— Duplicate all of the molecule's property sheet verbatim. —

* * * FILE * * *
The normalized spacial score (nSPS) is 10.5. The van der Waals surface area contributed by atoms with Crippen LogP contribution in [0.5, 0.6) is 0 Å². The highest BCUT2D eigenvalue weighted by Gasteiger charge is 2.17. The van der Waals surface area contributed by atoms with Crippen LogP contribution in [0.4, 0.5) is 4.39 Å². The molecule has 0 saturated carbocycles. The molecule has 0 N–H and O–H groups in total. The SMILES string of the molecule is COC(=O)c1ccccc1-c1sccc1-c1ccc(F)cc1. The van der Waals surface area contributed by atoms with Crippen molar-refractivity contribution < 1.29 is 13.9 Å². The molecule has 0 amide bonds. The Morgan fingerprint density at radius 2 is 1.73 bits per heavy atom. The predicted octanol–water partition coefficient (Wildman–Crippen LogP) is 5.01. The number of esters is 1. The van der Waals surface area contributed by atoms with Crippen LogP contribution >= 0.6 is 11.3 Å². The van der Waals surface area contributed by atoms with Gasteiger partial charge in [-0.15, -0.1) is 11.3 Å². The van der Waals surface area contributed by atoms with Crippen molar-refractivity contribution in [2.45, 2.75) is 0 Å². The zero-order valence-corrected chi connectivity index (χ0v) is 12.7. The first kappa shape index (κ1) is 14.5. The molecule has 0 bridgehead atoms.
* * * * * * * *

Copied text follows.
The normalized spacial score (nSPS) is 10.5. The van der Waals surface area contributed by atoms with Crippen LogP contribution in [0.5, 0.6) is 0 Å². The highest BCUT2D eigenvalue weighted by Gasteiger charge is 2.17. The van der Waals surface area contributed by atoms with Crippen LogP contribution in [0.4, 0.5) is 4.39 Å². The molecule has 0 saturated carbocycles. The molecule has 0 N–H and O–H groups in total. The SMILES string of the molecule is COC(=O)c1ccccc1-c1sccc1-c1ccc(F)cc1. The van der Waals surface area contributed by atoms with Crippen molar-refractivity contribution < 1.29 is 13.9 Å². The molecule has 0 amide bonds. The Morgan fingerprint density at radius 2 is 1.73 bits per heavy atom. The predicted octanol–water partition coefficient (Wildman–Crippen LogP) is 5.01. The number of esters is 1. The van der Waals surface area contributed by atoms with Crippen LogP contribution >= 0.6 is 11.3 Å². The van der Waals surface area contributed by atoms with Gasteiger partial charge in [-0.15, -0.1) is 11.3 Å². The van der Waals surface area contributed by atoms with Crippen molar-refractivity contribution in [2.45, 2.75) is 0 Å². The zero-order valence-corrected chi connectivity index (χ0v) is 12.7. The first kappa shape index (κ1) is 14.5. The molecule has 0 bridgehead atoms.